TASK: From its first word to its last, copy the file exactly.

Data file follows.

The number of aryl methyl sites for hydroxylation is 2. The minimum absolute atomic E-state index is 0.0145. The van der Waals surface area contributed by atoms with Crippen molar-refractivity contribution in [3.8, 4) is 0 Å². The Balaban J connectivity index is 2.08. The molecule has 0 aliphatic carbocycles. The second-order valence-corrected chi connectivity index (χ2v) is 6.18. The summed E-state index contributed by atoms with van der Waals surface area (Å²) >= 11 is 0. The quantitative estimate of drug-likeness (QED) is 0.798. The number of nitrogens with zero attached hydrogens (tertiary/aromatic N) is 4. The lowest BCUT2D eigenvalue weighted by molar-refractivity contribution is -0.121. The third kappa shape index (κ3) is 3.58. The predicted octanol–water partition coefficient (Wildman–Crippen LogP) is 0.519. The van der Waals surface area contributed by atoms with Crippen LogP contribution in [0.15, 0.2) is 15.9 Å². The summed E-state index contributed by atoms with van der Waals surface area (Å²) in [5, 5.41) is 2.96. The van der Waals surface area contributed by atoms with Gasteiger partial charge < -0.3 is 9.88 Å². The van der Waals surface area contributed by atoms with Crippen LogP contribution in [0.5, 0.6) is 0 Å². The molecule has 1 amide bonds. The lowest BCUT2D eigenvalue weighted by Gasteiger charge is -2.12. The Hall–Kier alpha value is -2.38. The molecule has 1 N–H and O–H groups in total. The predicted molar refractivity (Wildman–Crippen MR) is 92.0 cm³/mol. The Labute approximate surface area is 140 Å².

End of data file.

The number of aryl methyl sites for hydroxylation is 2. The minimum absolute atomic E-state index is 0.0145. The van der Waals surface area contributed by atoms with Crippen molar-refractivity contribution in [3.8, 4) is 0 Å². The Balaban J connectivity index is 2.08. The molecule has 0 aliphatic carbocycles. The second-order valence-corrected chi connectivity index (χ2v) is 6.18. The summed E-state index contributed by atoms with van der Waals surface area (Å²) >= 11 is 0. The quantitative estimate of drug-likeness (QED) is 0.798. The number of nitrogens with zero attached hydrogens (tertiary/aromatic N) is 4. The lowest BCUT2D eigenvalue weighted by molar-refractivity contribution is -0.121. The third kappa shape index (κ3) is 3.58. The predicted octanol–water partition coefficient (Wildman–Crippen LogP) is 0.519. The van der Waals surface area contributed by atoms with Crippen LogP contribution in [0.15, 0.2) is 15.9 Å². The summed E-state index contributed by atoms with van der Waals surface area (Å²) in [5, 5.41) is 2.96. The van der Waals surface area contributed by atoms with Gasteiger partial charge < -0.3 is 9.88 Å². The van der Waals surface area contributed by atoms with Crippen LogP contribution in [0.5, 0.6) is 0 Å². The molecule has 1 amide bonds. The lowest BCUT2D eigenvalue weighted by Gasteiger charge is -2.12. The Hall–Kier alpha value is -2.38. The molecule has 1 N–H and O–H groups in total. The predicted molar refractivity (Wildman–Crippen MR) is 92.0 cm³/mol. The Labute approximate surface area is 140 Å².